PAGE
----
The Euro Crisis: A Family Drama


Cast of Characters

The Proud Parents: Germany and France
The Eldest child: The United Kingdom
The Wild Child: Greece
The newly adopted: Croatia
The Redeemable Rogue: Ireland
The neglected middle child: Spain

Synopsis

 G and F didn’t like each other. Then tragedy brought them together.

They cast their differences aside and became inseparable. They decided to build a family.

They vowed to be the best parents in the world. They were young and believed their family would be the happiest in history.

They were wise too. They welcomed their young with open arms and closed fists full of caveats.

(If their own bitter experience had taught them anything, it was that successful family life meant balancing freedom and constraint.)

Each year a new member was born. G and F wanted a big, happy family and they weren’t finished yet.

Their eldest, UK was a strapping lad. At first he imbibed his parents’ values. As the family grew, he began to feel stifled. He wanted more independence.

During a romantic weekend away in Maastricht, G and F conceived a fresh plan to unite them all.

It was the last straw for UK. He decided he wanted out.

When the kids hit their teens, G and F noticed that a crisis in family values was looming across the waters. They blamed fast food and the American consumer culture.

Within a few months, things got worse. Ir, who had fought through a shaky start in life to become everyone’s favourite teenage success story, turned out to be living precariously close to financial ruin. G and F were disappointed and wondered if they were too lax in tolerating her constant partying.

Then S and P went off the rails too. G and F wondered if they’d spoilt the children.

But the family pulled together and bailed the kiddies out.

The mess wasn’t over yet.  Now Gr, the fiery middle child was in trouble. Financial ruin kind of trouble. Gr had been lying to his parents for years.

That was the last straw for G and F, who began to impose discipline.

On top of it all, they agreed to adopt another child.

Cro, a youngster with a troubled past had wanted to be part of the perfect family for years.

When the time finally came though, Cro realised that things weren’t so perfect after all.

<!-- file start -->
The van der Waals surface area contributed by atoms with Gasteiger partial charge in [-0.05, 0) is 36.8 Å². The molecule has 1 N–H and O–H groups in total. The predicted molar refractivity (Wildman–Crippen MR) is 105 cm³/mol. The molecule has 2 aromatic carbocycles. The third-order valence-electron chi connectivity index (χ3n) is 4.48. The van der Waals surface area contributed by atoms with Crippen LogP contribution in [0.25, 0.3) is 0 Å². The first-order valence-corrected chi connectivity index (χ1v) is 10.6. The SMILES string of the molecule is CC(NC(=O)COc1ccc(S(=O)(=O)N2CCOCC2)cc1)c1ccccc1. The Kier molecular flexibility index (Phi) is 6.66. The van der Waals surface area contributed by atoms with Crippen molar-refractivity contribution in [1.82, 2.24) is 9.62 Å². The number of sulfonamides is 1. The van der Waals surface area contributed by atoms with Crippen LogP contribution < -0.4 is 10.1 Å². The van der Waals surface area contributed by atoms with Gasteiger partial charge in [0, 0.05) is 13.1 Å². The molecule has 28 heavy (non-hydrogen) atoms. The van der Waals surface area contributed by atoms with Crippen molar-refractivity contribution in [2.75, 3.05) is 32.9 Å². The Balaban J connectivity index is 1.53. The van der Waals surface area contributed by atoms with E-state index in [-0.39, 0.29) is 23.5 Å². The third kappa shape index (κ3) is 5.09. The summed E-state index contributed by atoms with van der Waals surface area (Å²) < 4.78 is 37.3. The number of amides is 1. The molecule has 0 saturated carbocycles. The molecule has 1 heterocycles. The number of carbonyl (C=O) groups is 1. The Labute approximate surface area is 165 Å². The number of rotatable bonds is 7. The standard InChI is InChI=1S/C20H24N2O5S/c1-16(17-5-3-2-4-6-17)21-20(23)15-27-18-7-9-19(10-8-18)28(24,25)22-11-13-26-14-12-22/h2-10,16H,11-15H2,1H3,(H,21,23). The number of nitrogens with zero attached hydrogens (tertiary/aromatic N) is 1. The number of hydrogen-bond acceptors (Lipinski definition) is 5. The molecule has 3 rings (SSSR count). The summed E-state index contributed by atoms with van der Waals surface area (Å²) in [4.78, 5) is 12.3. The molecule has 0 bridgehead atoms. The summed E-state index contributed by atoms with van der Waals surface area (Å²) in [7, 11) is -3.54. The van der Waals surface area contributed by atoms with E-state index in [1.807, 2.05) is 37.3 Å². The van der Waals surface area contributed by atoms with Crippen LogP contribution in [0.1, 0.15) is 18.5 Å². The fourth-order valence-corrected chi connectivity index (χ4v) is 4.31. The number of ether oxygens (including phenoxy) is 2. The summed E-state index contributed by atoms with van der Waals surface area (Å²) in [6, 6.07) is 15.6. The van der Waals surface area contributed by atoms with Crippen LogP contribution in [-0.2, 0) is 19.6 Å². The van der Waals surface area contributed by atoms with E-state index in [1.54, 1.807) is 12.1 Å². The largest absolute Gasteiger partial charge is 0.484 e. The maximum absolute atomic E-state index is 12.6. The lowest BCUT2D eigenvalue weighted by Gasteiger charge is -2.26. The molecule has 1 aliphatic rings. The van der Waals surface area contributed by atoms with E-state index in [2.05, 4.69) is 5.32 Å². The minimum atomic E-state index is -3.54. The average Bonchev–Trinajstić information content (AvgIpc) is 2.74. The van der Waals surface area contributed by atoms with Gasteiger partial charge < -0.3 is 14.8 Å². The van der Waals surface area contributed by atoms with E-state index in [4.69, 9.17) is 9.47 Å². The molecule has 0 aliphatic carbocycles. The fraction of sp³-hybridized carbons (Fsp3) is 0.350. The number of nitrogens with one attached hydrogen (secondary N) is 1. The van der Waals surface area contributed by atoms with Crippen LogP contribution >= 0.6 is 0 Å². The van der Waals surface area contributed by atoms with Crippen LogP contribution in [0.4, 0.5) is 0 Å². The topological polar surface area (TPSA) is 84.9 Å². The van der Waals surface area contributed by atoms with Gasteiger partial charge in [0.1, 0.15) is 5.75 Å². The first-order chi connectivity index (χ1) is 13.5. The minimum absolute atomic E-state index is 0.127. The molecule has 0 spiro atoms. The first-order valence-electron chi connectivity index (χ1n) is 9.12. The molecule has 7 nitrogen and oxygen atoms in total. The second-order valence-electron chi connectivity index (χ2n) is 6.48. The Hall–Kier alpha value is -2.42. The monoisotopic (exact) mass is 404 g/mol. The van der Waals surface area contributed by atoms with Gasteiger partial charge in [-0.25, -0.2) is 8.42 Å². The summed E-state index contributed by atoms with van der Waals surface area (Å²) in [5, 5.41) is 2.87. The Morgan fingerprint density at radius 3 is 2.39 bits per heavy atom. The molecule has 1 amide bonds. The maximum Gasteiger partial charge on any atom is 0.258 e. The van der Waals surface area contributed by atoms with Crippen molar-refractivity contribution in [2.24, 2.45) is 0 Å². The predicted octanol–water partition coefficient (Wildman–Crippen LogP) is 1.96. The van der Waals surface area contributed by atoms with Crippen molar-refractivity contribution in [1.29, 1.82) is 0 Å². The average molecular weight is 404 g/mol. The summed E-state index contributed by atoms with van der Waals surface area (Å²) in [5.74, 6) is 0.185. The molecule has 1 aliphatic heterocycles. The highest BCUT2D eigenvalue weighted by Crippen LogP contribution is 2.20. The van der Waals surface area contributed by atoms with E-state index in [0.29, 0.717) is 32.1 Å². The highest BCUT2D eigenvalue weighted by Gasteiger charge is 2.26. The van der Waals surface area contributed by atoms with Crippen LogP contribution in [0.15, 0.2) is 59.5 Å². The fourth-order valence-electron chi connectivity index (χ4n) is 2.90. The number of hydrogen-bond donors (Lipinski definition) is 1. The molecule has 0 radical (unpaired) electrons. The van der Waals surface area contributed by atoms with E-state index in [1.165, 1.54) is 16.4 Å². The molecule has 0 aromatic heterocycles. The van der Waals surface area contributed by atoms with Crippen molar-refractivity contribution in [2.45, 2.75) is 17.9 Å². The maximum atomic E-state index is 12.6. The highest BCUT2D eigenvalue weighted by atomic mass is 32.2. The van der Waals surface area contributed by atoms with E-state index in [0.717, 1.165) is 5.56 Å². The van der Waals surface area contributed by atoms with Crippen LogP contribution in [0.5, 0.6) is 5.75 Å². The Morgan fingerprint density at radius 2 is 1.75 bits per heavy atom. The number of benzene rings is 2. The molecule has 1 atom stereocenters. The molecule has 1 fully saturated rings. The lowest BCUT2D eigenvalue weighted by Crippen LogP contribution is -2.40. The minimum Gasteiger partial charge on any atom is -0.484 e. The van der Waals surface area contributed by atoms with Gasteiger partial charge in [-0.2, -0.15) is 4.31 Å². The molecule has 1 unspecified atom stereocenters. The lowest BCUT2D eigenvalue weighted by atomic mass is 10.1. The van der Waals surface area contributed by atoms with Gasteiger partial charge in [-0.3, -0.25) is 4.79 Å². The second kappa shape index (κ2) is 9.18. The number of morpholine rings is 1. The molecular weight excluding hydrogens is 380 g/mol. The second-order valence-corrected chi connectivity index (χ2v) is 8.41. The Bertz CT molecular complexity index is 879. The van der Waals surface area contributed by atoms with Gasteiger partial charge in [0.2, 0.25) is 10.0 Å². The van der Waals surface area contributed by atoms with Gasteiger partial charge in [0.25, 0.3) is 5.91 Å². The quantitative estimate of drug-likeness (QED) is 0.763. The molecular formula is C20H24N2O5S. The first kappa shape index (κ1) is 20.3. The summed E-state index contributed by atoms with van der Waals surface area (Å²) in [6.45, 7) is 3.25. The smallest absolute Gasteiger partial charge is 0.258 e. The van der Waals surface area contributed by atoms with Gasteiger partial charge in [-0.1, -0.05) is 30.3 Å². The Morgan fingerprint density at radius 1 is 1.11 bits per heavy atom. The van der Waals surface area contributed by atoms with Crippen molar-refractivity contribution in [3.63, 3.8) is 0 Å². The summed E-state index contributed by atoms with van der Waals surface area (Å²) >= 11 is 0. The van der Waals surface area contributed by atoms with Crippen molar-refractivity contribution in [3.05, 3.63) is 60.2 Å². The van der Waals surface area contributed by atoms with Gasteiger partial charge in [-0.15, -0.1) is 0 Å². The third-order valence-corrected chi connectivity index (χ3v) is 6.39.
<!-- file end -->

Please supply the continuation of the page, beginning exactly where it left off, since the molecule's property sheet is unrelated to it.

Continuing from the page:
Can they all pull together and become a model family once again? A vacation in Davos seems to be their only hope..

What the critics say:

This tension-filled family drama is sure to be a bloc-buster

                               More drama than your average Greek tragedy!

image source: http://www.salon.com

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15 thoughts on “The Euro Crisis: A Family Drama

  1. That banner photo is cute. Being from the UK all this Euro stuff seems a bit foreign to me (cliche British introspective view) you have to remember the eldest child is a bit of a bigot and likes things his way, and still resents all of his younger syblings for turning up and taking mummy’s attention of him! I’m glad you didn’t have Lithuania as the foster kid with learning difficulties, or Poland as the hired help who cuts the grass. I’m not as Nationalistically sensitive as you, 😉 I also spent ages reading your old posts on my phone when this came through last night. did you see my latest ‘challenge’ post?

  2. … In which case, Italy is the often doddering and forgetful, always drunk and occasionally racist/homophobic elder uncle. You know the type – the one that disappears for months on end to god knows where except to ask for money and is late for everything but somehow is always the first one to show up whenever there is a party…

  3. What a complex and ever expanding family!
    It remains to be seen if the parental unity proves strong and stable enough to weather all the storms. Big clouds are said to be looming from F’s original blood family and word has it that they might be looking for a replacement!
    A visit from Great Uncle IMF might be on the cards.

  4. Fast food and American consumer culture — there’s something to that, I think.

    This is actually the most understandable explanation of the Euro debt crisis I’ve read. Put anything in terms of dysfunctional family, and I get it.

  5. G and F have too many overly-compliant children. Fear of being deprived of pocket money? Only two brave enough to question parental authority. Time some of these children moved out!

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